Norbain

 

Apart from their controversial absence a few years ago, Norbain have maintained a strong presence at IFSEC and this year was no exception.  The big night out and the hospitality area may have gone but their show sponsorship was heavily promoted everywhere and the stand was still impressive, as befits the leading national distributor of CCTV. They do seem to have been going through another of their internal upheavals of late and our own sales contact has abruptly departed.  Their latest wheeze seems to be to enhance and promote their support services such as assistance with surveys, system design and commissioning, but at a cost to the installer.  Quite a big ask when other distributors and manufacturers are offering these services for free. A bold initiative, or the accountants triumphing over the marketeers?  Time will tell I guess.  In the meantime, to be fair, they were running a series of very good educational seminars on their stand.  We went to one on CCTV data storage presented by Buzz Coates which was excellent.  Informative, full of thought-provoking content and brief as befits a busy exhibition schedule. Thanks Buzz.  I just hope we don’t get sent a bill for it!

 

Intruder alarms

 

As usual, not too much innovation in the alarm business and that which has been going on is largely through the necessity of complying with the latest raft of design changes resulting from the changing Standards, i.e. DD6662, BS8243 and the like. As long as the intruder alarm manufacturers have to keep tearing themselves and their product inside out to comply with the ever-changing requirements of ACPO and the BSI I can’t see there being much chance of resources being allocated to genuine positive innovation in the sector.  The sooner the Police finally decide not to respond to any private alarm systems, thus freeing the industry from their ever-changing false alarm management requirements, the better for us all. Rant over.

 

Access Control

Plenty of stylistic updating of components, (Urmet a good example), and extensions to ranges, (e.g. Salto), without too much genuine innovation it seems. The biggest pre-show hype was probably from Paxton with their first ever door entry offering – Net2 Entry. We are great fans of Paxton who, in our experience, have the best hardware and software support in the entire electronic security industry, and it’s still free.  (Norbain please note!) The new product is, as we would expect from Paxton, visually stylish, easy to install and operate, and I’m sure is very reliable.  However, my one criticism would be the somewhat delicate-looking handset/monitor.  Manufacturers of door entry systems seem to spend lots of attention in making the entry panel, ie. the bit outside the building, tough and vandal-resistant.  The handset/monitor, by comparison, is all about good looks rather than toughness.  In our experience, we get far more callouts to physical damage inside the building than outside, especially in social housing and from harassed staff in NHS hospitals.  Hopefully, Paxton will address this concern with future variants.  In the meantime, we can rely on their generous five-year no-quibble warranty, but it doesn’t cover our engineer time of course.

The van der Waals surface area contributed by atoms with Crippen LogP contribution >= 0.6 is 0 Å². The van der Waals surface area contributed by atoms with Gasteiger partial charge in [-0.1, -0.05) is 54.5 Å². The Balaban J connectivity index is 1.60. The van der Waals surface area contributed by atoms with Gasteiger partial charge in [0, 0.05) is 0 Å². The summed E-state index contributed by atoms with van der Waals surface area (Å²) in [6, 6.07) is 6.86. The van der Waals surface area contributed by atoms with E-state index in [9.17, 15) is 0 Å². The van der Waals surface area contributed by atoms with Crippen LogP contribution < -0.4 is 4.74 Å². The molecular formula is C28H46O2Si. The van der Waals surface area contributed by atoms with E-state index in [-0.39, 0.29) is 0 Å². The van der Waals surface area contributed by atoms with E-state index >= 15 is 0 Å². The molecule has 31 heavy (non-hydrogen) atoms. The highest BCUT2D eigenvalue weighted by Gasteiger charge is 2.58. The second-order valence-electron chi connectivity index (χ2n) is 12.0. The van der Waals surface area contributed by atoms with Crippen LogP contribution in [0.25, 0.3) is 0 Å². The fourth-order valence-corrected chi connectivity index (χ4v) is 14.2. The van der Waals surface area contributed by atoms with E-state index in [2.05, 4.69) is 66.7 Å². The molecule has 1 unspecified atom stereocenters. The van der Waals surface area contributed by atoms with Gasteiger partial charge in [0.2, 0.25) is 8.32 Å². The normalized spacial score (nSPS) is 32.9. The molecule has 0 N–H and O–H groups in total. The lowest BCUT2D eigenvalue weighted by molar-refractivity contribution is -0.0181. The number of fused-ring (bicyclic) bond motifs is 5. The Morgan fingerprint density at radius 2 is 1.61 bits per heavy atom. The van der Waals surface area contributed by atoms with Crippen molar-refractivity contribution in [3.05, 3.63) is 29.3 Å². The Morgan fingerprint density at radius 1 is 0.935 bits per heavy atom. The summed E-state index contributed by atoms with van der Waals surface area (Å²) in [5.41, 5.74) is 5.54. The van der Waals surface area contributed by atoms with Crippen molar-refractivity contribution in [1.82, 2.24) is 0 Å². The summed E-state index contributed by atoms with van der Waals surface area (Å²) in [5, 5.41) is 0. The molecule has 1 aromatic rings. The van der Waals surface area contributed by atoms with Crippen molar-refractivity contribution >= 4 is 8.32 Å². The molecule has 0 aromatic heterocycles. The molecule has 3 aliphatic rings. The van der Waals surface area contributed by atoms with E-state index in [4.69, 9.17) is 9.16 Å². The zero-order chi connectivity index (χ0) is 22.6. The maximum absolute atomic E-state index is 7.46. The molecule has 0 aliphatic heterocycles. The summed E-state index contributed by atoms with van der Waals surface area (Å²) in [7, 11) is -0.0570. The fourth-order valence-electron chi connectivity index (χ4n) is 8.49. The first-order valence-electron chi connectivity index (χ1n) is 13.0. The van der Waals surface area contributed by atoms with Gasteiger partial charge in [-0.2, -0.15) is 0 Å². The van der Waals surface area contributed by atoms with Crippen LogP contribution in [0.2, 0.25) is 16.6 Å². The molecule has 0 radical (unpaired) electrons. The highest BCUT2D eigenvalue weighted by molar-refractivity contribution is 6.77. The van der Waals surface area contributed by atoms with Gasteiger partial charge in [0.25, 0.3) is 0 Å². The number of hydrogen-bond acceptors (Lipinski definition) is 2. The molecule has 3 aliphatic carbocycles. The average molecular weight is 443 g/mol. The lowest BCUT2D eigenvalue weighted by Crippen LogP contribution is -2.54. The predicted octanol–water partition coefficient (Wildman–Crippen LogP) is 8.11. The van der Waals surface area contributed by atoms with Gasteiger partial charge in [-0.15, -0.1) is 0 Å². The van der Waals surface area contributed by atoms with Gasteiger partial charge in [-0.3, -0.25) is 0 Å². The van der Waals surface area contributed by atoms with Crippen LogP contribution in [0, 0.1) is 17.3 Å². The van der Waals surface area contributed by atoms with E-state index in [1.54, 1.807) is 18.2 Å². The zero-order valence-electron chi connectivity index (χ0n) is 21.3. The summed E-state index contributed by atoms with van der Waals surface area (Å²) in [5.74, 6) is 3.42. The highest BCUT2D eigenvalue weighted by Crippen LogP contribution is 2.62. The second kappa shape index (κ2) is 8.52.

Summary

 

Two days very well spent.  Our industry continues to evolve and, after a couple of moribund years, the march of improved technology seems to be accelerating again.  There’s lots going on, much of it good, some of it a bit odd, but most of it relevant to some client applications. Our job as designers and installers of electronic security systems is to pick our way through it and select the ideas which are appropriate and cost-effective for particular customer applications.  In my view, IFSEC still provides by far and away the best opportunity for increasing our industry knowledge, picking up new ideas and generally staying on top of our game.